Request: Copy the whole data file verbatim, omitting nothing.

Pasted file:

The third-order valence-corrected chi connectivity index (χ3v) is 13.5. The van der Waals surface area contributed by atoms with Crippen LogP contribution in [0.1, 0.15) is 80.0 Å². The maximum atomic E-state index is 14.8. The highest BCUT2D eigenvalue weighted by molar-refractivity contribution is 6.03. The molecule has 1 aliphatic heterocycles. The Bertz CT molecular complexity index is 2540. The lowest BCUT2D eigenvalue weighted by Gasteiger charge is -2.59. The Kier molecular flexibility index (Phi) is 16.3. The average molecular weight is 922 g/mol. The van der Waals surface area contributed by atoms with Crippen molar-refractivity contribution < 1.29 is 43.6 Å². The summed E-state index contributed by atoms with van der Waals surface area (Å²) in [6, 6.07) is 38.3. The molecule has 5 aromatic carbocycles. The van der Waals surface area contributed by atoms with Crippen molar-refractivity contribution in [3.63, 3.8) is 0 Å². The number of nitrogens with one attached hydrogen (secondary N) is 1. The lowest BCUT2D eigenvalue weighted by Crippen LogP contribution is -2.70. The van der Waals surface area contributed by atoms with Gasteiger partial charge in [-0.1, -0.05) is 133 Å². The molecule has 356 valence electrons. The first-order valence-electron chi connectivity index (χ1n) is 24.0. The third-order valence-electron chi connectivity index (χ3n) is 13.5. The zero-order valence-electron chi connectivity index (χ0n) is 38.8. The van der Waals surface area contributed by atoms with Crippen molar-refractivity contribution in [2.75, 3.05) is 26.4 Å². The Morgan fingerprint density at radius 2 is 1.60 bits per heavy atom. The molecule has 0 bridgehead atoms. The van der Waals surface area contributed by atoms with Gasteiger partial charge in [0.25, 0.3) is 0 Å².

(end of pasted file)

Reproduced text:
The third-order valence-corrected chi connectivity index (χ3v) is 13.5. The van der Waals surface area contributed by atoms with Crippen LogP contribution in [0.1, 0.15) is 80.0 Å². The maximum atomic E-state index is 14.8. The highest BCUT2D eigenvalue weighted by molar-refractivity contribution is 6.03. The molecule has 1 aliphatic heterocycles. The Bertz CT molecular complexity index is 2540. The lowest BCUT2D eigenvalue weighted by Gasteiger charge is -2.59. The Kier molecular flexibility index (Phi) is 16.3. The average molecular weight is 922 g/mol. The van der Waals surface area contributed by atoms with Crippen molar-refractivity contribution < 1.29 is 43.6 Å². The summed E-state index contributed by atoms with van der Waals surface area (Å²) in [6, 6.07) is 38.3. The molecule has 5 aromatic carbocycles. The van der Waals surface area contributed by atoms with Crippen molar-refractivity contribution in [3.63, 3.8) is 0 Å². The number of nitrogens with one attached hydrogen (secondary N) is 1. The lowest BCUT2D eigenvalue weighted by Crippen LogP contribution is -2.70. The van der Waals surface area contributed by atoms with Gasteiger partial charge in [-0.1, -0.05) is 133 Å². The molecule has 356 valence electrons. The first-order valence-electron chi connectivity index (χ1n) is 24.0. The third-order valence-electron chi connectivity index (χ3n) is 13.5. The zero-order valence-electron chi connectivity index (χ0n) is 38.8. The van der Waals surface area contributed by atoms with Crippen molar-refractivity contribution in [2.75, 3.05) is 26.4 Å². The Morgan fingerprint density at radius 2 is 1.60 bits per heavy atom. The molecule has 0 bridgehead atoms. The van der Waals surface area contributed by atoms with Gasteiger partial charge in [0.25, 0.3) is 0 Å².